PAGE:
The boys were thoroughly spoiled at Christmas, to the point where they can’t decide which gifts to play with. From us they got transformers and bouncy balls, and superhero capes and masks. Nick and I received Chamdor, chocolates, and chocolate covered biscuits. How we are going to get through it all I don’t know. Brenda also gave me a “few” chocolates “for the boys”. A whole ice-cream tub of chocolates, which the boys will most certainly not be having much of! We have to think of their teeth… Well, I did a good 25-minute workout this morning to an exercise video.

Aaron’s bee-stung thumb got worse, the swelling spreading to his hand as well. He couldn’t even bend his thumb which was thick and hard. So I took him to hospital on Friday afternoon. Dr Topliss was wandering around so he had a look, and prescribed some antihistamine syrup and a cortisone cream. Both took effect, and today it is almost back to normal. Still slightly swollen, but not hard and immobile anymore. His knee is still hurting him and he walks around with one hand pulling up his pants leg so the material doesn’t rub against the scab. I put a plaster on but he cried until I took it off. We painted their faces this morning (Nick painted Caleb into a cat and I transformed Aaron into a scary monster with black lips). We took pictures.

Saturday, December 24, 2005

Mandolin, Fairy Terns and Bees

We visited Vincent and Vilma last night for some fellowship (it was about a half an hour drive along dark paths and turns and curves, I was thoroughly car sick when we got home). They are very musically inclined, and have two guitars, two banjos, a mandolin, violin, electric guitar and piano. So we had a bit of a musical evening. I had a crash course on the mandolin, learning four chords which was enough to get away with. It was super fun!!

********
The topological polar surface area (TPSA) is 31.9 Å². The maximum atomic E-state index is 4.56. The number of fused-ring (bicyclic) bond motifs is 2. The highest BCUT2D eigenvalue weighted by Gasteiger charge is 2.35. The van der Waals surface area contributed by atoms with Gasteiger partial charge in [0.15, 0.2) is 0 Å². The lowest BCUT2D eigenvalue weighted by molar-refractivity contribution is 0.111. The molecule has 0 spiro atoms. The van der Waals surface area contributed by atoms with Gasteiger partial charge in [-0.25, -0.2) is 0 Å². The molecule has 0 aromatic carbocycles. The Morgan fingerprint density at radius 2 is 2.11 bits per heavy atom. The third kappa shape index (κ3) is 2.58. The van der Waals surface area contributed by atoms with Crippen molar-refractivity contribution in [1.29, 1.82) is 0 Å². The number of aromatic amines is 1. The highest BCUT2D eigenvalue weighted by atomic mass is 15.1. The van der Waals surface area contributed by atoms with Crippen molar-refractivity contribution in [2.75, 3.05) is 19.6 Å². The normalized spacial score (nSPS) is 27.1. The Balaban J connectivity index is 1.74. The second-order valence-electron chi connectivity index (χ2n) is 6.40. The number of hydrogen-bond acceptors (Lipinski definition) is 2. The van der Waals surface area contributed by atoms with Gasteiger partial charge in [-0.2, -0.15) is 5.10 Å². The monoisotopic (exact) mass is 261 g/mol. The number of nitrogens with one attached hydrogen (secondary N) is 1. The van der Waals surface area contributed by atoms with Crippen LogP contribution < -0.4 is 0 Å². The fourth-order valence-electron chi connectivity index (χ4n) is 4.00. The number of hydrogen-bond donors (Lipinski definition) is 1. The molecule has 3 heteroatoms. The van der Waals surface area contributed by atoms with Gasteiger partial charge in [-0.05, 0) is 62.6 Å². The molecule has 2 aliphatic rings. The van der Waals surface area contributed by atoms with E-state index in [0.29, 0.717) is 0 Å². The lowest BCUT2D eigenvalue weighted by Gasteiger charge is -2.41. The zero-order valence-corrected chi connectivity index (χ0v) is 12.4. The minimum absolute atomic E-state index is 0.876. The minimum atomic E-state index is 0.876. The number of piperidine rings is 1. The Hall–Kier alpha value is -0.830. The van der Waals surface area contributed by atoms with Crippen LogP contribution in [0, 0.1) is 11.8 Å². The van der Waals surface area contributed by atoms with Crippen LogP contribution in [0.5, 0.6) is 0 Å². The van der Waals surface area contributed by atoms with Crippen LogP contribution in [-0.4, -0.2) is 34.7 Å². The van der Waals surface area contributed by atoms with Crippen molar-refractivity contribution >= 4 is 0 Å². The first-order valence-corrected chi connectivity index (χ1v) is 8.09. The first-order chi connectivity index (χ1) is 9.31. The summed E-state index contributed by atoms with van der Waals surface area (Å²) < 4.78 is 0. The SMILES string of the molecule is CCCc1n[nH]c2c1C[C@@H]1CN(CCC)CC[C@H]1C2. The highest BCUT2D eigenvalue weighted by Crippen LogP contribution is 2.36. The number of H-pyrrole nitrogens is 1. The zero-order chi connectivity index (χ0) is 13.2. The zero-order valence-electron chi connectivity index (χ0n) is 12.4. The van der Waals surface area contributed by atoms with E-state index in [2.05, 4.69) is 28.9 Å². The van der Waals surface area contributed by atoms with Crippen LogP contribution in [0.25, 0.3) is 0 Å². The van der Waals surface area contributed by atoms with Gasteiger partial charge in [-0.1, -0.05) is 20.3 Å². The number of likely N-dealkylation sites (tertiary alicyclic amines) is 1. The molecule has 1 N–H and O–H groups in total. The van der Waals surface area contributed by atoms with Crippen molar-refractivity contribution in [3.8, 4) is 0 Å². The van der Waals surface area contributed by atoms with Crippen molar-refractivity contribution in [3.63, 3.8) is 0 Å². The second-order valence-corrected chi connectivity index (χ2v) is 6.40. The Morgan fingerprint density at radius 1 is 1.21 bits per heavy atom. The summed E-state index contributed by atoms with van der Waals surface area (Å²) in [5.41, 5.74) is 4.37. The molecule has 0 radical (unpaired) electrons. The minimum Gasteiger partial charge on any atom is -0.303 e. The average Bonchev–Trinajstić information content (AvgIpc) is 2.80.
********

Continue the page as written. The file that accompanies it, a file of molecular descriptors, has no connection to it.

Aaron tried to catch a bee yesterday, and guess what happened. His thumb is still quite swollen and hard, but thankfully he is not allergic to them. Silly billy. He shrieked and wailed, and Caleb was quite worried too, but we reassured everyone that it was all right and no more playing with bees. We went to town and the docks yesterday. Town is sooooo busy though, with everyone and their dog visiting from Ascension and all over for Christmas, so you can barely walk, never mind find a parking spot. Will be glad when all the Christmas rush is over and everyone goes back home! Street planning was never done with so many cars in mind – more like donkey cart planning, so there are problems when so many people are out and about. We went swimming again yesterday afternoon, though the water was a bit chillier than previously because of the rain and drizzle we’ve been having. Today is clear again, and already quite warm (it’s only 09h06). While I was in my room just now getting dressed, two fairy terns landed on the windowsill outside our bedroom. It was amazing to see them so close up, with their dark eyes and dark beaks. The one looked like it may have been looking at its reflection in the window. I called the boys to have a look too and they were quite awed. Aaron scared them off though by moving the curtain, but I’m sure they’ll be back. Probably not good in light of bodily wastes.